Fearless Figure Drawing: Use Stick Figures to Draw Human Bodies | Annie Parsons | Skillshare

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Fearless Figure Drawing: Use Stick Figures to Draw Human Bodies

teacher avatar Annie Parsons, Art and Creativity

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Taught by industry leaders & working professionals
Topics include illustration, design, photography, and more

Watch this class and thousands more

Get unlimited access to every class
Taught by industry leaders & working professionals
Topics include illustration, design, photography, and more

Lessons in This Class

10 Lessons (1h 6m)
    • 1. Introduction

    • 2. Overview and Encouragement

    • 3. Frame

    • 4. Shapes

    • 5. Details

    • 6. Practice Pose: Woman in a Dress

    • 7. Practice Pose: Child Playing

    • 8. Practice Pose: Seated

    • 9. Practice Pose: Dance

    • 10. Final Thoughts

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About This Class

If you can draw a stick figure, you can draw a human body.

Clothed figure drawing (the art of drawing people) can be one of the most challenging art skills to develop, but drawing people can also be simple, accessible, and fun. In this class, we'll break the figure drawing process down into three approachable steps: creating our frame with stick figures, fleshing out the body with simple shapes, and adding details like clothes and hair.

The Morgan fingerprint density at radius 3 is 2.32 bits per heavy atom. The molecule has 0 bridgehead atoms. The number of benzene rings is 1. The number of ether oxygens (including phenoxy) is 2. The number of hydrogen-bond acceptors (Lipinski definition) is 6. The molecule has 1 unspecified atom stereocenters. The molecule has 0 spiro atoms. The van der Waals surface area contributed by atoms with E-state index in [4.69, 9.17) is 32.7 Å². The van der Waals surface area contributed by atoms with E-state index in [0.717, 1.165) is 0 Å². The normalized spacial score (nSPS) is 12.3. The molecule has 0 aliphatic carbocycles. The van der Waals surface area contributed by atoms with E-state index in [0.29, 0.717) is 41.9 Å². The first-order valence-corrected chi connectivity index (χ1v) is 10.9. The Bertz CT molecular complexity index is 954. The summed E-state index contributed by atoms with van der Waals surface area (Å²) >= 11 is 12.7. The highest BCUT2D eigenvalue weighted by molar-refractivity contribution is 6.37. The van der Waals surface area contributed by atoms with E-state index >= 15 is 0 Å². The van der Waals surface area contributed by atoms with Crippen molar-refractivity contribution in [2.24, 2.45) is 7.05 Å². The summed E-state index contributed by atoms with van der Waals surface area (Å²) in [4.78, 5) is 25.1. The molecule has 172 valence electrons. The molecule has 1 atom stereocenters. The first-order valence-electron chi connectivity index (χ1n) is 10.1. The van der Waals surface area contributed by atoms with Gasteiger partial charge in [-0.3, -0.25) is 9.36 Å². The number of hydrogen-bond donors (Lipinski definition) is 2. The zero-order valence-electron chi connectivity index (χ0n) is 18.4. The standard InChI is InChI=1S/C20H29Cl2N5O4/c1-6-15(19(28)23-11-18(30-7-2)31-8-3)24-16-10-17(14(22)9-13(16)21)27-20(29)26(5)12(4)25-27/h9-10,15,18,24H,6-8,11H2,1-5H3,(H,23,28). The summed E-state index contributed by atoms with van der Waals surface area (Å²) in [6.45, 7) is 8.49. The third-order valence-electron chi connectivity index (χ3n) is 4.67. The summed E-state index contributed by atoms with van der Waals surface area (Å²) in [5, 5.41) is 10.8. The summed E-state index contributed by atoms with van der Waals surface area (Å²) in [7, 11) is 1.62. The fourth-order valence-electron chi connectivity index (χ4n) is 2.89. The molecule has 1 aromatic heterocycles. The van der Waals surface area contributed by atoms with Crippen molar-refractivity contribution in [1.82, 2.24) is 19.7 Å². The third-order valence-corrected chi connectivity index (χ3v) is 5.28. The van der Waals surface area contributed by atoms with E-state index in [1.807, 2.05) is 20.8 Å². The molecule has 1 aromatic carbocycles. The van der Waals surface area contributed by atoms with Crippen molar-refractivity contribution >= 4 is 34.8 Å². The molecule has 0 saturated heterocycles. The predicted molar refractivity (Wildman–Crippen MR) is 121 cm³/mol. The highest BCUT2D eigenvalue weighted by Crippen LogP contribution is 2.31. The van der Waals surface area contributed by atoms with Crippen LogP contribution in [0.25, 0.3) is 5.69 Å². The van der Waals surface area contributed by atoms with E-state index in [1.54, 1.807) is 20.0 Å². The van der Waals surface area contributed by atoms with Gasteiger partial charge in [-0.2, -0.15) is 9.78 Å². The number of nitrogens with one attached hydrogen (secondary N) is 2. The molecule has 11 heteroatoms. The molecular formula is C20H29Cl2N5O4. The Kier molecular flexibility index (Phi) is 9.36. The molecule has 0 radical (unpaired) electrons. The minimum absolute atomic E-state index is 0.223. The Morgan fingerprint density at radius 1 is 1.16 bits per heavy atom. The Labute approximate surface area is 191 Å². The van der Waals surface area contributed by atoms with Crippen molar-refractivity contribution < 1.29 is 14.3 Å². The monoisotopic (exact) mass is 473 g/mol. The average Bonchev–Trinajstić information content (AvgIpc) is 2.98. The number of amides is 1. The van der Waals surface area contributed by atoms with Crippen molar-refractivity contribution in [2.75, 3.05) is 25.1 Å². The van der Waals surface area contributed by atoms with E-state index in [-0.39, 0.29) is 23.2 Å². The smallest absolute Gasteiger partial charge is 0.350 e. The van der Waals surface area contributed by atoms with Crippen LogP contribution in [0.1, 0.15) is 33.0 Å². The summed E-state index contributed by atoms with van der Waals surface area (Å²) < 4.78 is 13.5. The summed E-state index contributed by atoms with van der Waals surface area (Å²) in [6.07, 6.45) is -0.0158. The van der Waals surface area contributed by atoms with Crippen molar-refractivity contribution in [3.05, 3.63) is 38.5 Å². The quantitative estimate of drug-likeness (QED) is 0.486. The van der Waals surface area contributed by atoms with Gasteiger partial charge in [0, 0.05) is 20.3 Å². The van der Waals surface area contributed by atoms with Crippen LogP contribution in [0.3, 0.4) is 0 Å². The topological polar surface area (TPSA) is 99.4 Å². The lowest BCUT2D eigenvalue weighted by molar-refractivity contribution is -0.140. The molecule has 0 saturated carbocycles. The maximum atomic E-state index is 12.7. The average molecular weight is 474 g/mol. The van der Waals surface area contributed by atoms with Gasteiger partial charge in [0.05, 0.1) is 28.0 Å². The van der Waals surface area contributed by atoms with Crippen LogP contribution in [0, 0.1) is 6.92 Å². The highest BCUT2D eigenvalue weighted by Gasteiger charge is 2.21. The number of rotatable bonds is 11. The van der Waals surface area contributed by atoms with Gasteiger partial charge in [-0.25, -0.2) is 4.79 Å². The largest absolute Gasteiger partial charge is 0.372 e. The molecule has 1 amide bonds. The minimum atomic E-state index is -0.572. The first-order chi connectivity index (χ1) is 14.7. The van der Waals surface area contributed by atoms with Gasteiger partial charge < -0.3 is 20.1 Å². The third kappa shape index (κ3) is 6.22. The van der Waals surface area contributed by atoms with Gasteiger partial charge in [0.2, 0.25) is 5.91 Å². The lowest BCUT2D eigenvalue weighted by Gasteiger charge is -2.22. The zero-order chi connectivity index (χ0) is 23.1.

No previous drawing experience is required for this class; all you'll need is a pencil and paper. By the end of the class, you will have created five simple figure drawings, and will have tools and resources to continue your sketching practice. Let's get drawing!

Meet Your Teacher

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Annie Parsons

Art and Creativity


 My name is Annie Parsons, and I'm a designer, illustrator, and teacher with a focus on creating bold and beautiful watercolor art for everyday use. I'm inspired by food, fashion history, children's literature, and my home in the Virginia mountains.

Through a lifetime of drawing and 6 years of educating professionally, I've found my love of breaking down concepts in a fun, collaborative way. My goal as a Skillshare teacher is to help you demystify art techniques, grow your love for making, and find creative processes that work for you!